Contracting and Enforcement with a Self-Regulatory Organization
46 Pages Posted: 17 Jan 2002
Date Written: August 2001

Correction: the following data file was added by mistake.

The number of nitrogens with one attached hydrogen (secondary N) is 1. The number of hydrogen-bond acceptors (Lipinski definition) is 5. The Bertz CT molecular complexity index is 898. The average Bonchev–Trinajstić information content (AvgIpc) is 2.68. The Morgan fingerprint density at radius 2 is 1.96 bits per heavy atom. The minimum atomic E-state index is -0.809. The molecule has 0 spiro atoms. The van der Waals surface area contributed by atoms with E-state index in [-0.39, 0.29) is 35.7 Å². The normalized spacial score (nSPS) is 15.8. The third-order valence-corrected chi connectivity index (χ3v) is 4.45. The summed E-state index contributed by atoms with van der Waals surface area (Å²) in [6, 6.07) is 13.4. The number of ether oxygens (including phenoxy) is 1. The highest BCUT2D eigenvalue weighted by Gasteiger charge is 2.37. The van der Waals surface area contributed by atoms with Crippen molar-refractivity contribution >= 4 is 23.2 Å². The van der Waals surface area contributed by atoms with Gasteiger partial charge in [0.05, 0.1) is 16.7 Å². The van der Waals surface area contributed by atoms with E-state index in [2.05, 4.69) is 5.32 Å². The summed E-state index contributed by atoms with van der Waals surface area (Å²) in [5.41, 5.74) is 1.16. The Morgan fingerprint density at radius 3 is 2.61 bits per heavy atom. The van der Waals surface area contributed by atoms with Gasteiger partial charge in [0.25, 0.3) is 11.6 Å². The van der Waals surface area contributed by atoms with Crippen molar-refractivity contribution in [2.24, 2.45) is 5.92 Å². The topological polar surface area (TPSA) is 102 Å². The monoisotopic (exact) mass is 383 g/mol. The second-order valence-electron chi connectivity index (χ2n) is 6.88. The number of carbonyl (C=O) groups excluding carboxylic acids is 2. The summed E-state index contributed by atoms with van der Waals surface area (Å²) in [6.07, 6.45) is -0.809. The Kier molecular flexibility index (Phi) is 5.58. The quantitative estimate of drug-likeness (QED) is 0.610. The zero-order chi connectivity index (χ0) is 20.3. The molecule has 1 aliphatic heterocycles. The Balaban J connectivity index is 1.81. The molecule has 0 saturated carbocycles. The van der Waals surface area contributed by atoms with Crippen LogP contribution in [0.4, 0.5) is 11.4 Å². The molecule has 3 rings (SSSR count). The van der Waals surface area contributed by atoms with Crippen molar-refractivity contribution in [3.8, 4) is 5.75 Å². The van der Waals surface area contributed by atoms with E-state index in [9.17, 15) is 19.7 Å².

Self regulation is a feature of a number of professions. For example, the government delegates aspects of financial market regulation to self-regulatory organizations (SROs) like the New York Stock Exchange and the National Association of Securities Dealers. We analyze one regulatory task of an SRO, enforcing antifraud rules so agents will not cheat customers. Specifically, we model contracting/enforcement as a two-tier problem. An SRO chooses its enforcement policy: the likelihood an agent is investigated for fraud and a penalty schedule. Given an enforcement policy, agents compete by offering contracts that maximize customers' expected utility. We assume the SRO's objective is to maximize the welfare of its members, the agents. We show that in the static case, the SRO chooses a more lax enforcement policy - less frequent investigations and lower penalties - than what customers would choose. A general conclusion is that control of the enforcement policy governing contracts confers substantial market power to a group of otherwise competitive agents. We also investigate government oversight of the self-regulatory process. The threat of government enforcement leads to more enforcement by the SRO. A similar result applies in a dynamic setting where customers can impose discipline by monitoring an agent's reputation for past performance. Here there are circumstances for which the SRO would choose a more aggressive enforcement policy than is preferred by customers.
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